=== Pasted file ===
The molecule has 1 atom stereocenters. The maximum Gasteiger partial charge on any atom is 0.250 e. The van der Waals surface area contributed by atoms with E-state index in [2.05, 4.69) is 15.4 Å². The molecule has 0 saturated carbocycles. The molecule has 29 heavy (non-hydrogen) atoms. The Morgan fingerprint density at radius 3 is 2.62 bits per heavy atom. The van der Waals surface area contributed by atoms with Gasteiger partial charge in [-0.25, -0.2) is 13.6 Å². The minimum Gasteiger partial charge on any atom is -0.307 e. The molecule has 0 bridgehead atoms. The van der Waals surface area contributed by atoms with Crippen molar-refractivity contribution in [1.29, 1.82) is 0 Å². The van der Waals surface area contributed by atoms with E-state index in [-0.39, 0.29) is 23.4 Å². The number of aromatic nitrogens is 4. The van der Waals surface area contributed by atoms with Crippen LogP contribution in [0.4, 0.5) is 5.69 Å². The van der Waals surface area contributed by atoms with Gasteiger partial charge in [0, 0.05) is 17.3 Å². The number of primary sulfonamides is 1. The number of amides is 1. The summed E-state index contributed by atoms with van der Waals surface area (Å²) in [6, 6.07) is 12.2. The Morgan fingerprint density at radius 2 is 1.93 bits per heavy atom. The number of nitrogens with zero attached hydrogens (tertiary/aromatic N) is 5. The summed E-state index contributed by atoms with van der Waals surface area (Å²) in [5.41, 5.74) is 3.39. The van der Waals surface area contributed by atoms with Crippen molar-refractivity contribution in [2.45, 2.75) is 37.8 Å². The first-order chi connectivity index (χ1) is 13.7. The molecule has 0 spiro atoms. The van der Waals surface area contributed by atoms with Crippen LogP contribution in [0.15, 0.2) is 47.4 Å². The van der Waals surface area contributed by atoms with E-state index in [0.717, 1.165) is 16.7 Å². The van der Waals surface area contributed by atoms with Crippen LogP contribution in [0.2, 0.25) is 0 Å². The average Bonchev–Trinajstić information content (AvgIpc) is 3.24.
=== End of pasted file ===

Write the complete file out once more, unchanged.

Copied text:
The molecule has 1 atom stereocenters. The maximum Gasteiger partial charge on any atom is 0.250 e. The van der Waals surface area contributed by atoms with E-state index in [2.05, 4.69) is 15.4 Å². The molecule has 0 saturated carbocycles. The molecule has 29 heavy (non-hydrogen) atoms. The Morgan fingerprint density at radius 3 is 2.62 bits per heavy atom. The van der Waals surface area contributed by atoms with Gasteiger partial charge in [-0.25, -0.2) is 13.6 Å². The minimum Gasteiger partial charge on any atom is -0.307 e. The molecule has 0 bridgehead atoms. The van der Waals surface area contributed by atoms with Crippen molar-refractivity contribution in [1.29, 1.82) is 0 Å². The van der Waals surface area contributed by atoms with E-state index in [-0.39, 0.29) is 23.4 Å². The number of aromatic nitrogens is 4. The van der Waals surface area contributed by atoms with Crippen LogP contribution in [0.4, 0.5) is 5.69 Å². The van der Waals surface area contributed by atoms with Gasteiger partial charge in [0, 0.05) is 17.3 Å². The number of primary sulfonamides is 1. The number of amides is 1. The summed E-state index contributed by atoms with van der Waals surface area (Å²) in [6, 6.07) is 12.2. The Morgan fingerprint density at radius 2 is 1.93 bits per heavy atom. The number of nitrogens with zero attached hydrogens (tertiary/aromatic N) is 5. The summed E-state index contributed by atoms with van der Waals surface area (Å²) in [5.41, 5.74) is 3.39. The van der Waals surface area contributed by atoms with Crippen molar-refractivity contribution in [2.45, 2.75) is 37.8 Å². The first-order chi connectivity index (χ1) is 13.7. The molecule has 0 spiro atoms. The van der Waals surface area contributed by atoms with Crippen LogP contribution in [0.15, 0.2) is 47.4 Å². The van der Waals surface area contributed by atoms with E-state index in [0.717, 1.165) is 16.7 Å². The van der Waals surface area contributed by atoms with Crippen LogP contribution in [0.2, 0.25) is 0 Å². The average Bonchev–Trinajstić information content (AvgIpc) is 3.24.